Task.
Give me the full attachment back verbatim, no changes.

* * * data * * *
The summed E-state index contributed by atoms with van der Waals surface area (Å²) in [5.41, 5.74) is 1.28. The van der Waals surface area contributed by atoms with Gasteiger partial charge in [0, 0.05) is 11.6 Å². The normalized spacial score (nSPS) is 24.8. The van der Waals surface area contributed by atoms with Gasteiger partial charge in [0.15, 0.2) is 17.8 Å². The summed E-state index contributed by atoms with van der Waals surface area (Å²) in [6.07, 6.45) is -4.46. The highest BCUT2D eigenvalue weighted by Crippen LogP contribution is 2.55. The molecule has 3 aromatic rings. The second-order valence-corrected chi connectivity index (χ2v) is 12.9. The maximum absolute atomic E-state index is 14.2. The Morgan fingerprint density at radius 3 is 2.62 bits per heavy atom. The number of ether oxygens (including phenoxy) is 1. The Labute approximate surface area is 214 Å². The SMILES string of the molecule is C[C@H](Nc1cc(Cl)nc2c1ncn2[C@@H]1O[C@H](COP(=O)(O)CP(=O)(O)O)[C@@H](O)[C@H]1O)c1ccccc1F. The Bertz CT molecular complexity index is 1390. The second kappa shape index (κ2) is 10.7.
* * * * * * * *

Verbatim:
The summed E-state index contributed by atoms with van der Waals surface area (Å²) in [5.41, 5.74) is 1.28. The van der Waals surface area contributed by atoms with Gasteiger partial charge in [0, 0.05) is 11.6 Å². The normalized spacial score (nSPS) is 24.8. The van der Waals surface area contributed by atoms with Gasteiger partial charge in [0.15, 0.2) is 17.8 Å². The summed E-state index contributed by atoms with van der Waals surface area (Å²) in [6.07, 6.45) is -4.46. The highest BCUT2D eigenvalue weighted by Crippen LogP contribution is 2.55. The molecule has 3 aromatic rings. The second-order valence-corrected chi connectivity index (χ2v) is 12.9. The maximum absolute atomic E-state index is 14.2. The Morgan fingerprint density at radius 3 is 2.62 bits per heavy atom. The number of ether oxygens (including phenoxy) is 1. The Labute approximate surface area is 214 Å². The SMILES string of the molecule is C[C@H](Nc1cc(Cl)nc2c1ncn2[C@@H]1O[C@H](COP(=O)(O)CP(=O)(O)O)[C@@H](O)[C@H]1O)c1ccccc1F. The Bertz CT molecular complexity index is 1390. The second kappa shape index (κ2) is 10.7.